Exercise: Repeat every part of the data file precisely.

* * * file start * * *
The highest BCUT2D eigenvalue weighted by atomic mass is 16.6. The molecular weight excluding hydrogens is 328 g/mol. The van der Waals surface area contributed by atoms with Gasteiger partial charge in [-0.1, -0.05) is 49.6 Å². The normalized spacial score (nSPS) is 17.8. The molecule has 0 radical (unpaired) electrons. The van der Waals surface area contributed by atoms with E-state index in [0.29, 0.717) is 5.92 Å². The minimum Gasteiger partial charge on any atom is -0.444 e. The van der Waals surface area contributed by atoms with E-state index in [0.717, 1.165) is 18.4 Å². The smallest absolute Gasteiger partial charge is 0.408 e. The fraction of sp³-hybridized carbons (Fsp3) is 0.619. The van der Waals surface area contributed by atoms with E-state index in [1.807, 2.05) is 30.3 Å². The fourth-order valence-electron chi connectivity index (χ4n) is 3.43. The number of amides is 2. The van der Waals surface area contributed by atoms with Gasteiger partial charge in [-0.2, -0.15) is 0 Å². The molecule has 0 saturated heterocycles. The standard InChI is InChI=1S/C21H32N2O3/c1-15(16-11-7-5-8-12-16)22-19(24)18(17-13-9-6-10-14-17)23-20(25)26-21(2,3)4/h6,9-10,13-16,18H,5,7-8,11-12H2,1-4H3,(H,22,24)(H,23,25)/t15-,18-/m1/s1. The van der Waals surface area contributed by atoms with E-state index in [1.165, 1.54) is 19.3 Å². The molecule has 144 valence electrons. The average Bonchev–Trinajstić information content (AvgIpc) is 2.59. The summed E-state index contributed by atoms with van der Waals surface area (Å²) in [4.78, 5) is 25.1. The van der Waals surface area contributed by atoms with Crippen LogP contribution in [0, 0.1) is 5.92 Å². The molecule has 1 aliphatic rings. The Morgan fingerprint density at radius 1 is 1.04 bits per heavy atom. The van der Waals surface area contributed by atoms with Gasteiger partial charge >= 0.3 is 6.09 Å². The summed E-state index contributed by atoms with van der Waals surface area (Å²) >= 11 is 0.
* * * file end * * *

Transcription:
The highest BCUT2D eigenvalue weighted by atomic mass is 16.6. The molecular weight excluding hydrogens is 328 g/mol. The van der Waals surface area contributed by atoms with Gasteiger partial charge in [-0.1, -0.05) is 49.6 Å². The normalized spacial score (nSPS) is 17.8. The molecule has 0 radical (unpaired) electrons. The van der Waals surface area contributed by atoms with E-state index in [0.29, 0.717) is 5.92 Å². The minimum Gasteiger partial charge on any atom is -0.444 e. The van der Waals surface area contributed by atoms with E-state index in [0.717, 1.165) is 18.4 Å². The smallest absolute Gasteiger partial charge is 0.408 e. The fraction of sp³-hybridized carbons (Fsp3) is 0.619. The van der Waals surface area contributed by atoms with E-state index in [1.807, 2.05) is 30.3 Å². The fourth-order valence-electron chi connectivity index (χ4n) is 3.43. The number of amides is 2. The van der Waals surface area contributed by atoms with Gasteiger partial charge in [-0.2, -0.15) is 0 Å². The molecule has 0 saturated heterocycles. The standard InChI is InChI=1S/C21H32N2O3/c1-15(16-11-7-5-8-12-16)22-19(24)18(17-13-9-6-10-14-17)23-20(25)26-21(2,3)4/h6,9-10,13-16,18H,5,7-8,11-12H2,1-4H3,(H,22,24)(H,23,25)/t15-,18-/m1/s1. The van der Waals surface area contributed by atoms with E-state index in [1.165, 1.54) is 19.3 Å². The molecule has 144 valence electrons. The average Bonchev–Trinajstić information content (AvgIpc) is 2.59. The summed E-state index contributed by atoms with van der Waals surface area (Å²) in [4.78, 5) is 25.1. The van der Waals surface area contributed by atoms with Crippen LogP contribution in [0, 0.1) is 5.92 Å². The molecule has 1 aliphatic rings. The Morgan fingerprint density at radius 1 is 1.04 bits per heavy atom. The van der Waals surface area contributed by atoms with Gasteiger partial charge >= 0.3 is 6.09 Å². The summed E-state index contributed by atoms with van der Waals surface area (Å²) >= 11 is 0.